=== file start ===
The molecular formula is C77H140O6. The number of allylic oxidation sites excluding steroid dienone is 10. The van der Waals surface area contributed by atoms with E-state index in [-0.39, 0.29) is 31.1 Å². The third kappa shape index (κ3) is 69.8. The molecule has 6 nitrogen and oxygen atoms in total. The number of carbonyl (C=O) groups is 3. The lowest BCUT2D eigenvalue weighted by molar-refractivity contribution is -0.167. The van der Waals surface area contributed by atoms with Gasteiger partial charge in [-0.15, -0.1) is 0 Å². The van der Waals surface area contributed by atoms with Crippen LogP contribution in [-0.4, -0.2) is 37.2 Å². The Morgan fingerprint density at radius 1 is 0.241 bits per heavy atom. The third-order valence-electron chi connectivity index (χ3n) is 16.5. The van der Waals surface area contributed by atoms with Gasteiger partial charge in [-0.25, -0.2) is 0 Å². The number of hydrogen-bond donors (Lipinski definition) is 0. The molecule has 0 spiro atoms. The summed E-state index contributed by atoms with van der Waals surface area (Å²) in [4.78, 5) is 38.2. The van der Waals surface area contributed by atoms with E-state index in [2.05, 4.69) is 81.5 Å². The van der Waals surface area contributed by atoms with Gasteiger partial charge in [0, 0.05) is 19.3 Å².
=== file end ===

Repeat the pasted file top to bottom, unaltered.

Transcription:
The molecular formula is C77H140O6. The number of allylic oxidation sites excluding steroid dienone is 10. The van der Waals surface area contributed by atoms with E-state index in [-0.39, 0.29) is 31.1 Å². The third kappa shape index (κ3) is 69.8. The molecule has 6 nitrogen and oxygen atoms in total. The number of carbonyl (C=O) groups is 3. The lowest BCUT2D eigenvalue weighted by molar-refractivity contribution is -0.167. The van der Waals surface area contributed by atoms with Gasteiger partial charge in [-0.15, -0.1) is 0 Å². The van der Waals surface area contributed by atoms with Crippen LogP contribution in [-0.4, -0.2) is 37.2 Å². The Morgan fingerprint density at radius 1 is 0.241 bits per heavy atom. The third-order valence-electron chi connectivity index (χ3n) is 16.5. The van der Waals surface area contributed by atoms with Gasteiger partial charge in [-0.25, -0.2) is 0 Å². The number of hydrogen-bond donors (Lipinski definition) is 0. The molecule has 0 spiro atoms. The summed E-state index contributed by atoms with van der Waals surface area (Å²) in [4.78, 5) is 38.2. The van der Waals surface area contributed by atoms with E-state index in [2.05, 4.69) is 81.5 Å². The van der Waals surface area contributed by atoms with Gasteiger partial charge in [0, 0.05) is 19.3 Å².